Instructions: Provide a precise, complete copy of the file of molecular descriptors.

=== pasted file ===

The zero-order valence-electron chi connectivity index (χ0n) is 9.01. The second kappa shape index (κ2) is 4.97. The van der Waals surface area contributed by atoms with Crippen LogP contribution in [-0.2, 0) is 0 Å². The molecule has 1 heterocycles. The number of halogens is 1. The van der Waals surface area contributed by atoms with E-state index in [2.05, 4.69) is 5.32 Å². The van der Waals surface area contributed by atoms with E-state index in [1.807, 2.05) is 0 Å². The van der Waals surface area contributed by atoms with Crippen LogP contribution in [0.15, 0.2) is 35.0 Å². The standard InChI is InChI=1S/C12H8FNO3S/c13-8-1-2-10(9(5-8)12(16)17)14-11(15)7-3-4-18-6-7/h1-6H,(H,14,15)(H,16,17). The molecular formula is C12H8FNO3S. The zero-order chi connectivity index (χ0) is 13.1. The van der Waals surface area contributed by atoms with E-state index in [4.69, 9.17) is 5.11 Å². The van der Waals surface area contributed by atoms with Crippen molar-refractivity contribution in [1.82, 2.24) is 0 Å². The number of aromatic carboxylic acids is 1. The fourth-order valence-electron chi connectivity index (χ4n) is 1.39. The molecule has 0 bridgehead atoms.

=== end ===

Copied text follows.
The zero-order valence-electron chi connectivity index (χ0n) is 9.01. The second kappa shape index (κ2) is 4.97. The van der Waals surface area contributed by atoms with Crippen LogP contribution in [-0.2, 0) is 0 Å². The molecule has 1 heterocycles. The number of halogens is 1. The van der Waals surface area contributed by atoms with E-state index in [2.05, 4.69) is 5.32 Å². The van der Waals surface area contributed by atoms with E-state index in [1.807, 2.05) is 0 Å². The van der Waals surface area contributed by atoms with Crippen LogP contribution in [0.15, 0.2) is 35.0 Å². The standard InChI is InChI=1S/C12H8FNO3S/c13-8-1-2-10(9(5-8)12(16)17)14-11(15)7-3-4-18-6-7/h1-6H,(H,14,15)(H,16,17). The molecular formula is C12H8FNO3S. The zero-order chi connectivity index (χ0) is 13.1. The van der Waals surface area contributed by atoms with E-state index in [4.69, 9.17) is 5.11 Å². The van der Waals surface area contributed by atoms with Crippen molar-refractivity contribution in [1.82, 2.24) is 0 Å². The number of aromatic carboxylic acids is 1. The fourth-order valence-electron chi connectivity index (χ4n) is 1.39. The molecule has 0 bridgehead atoms.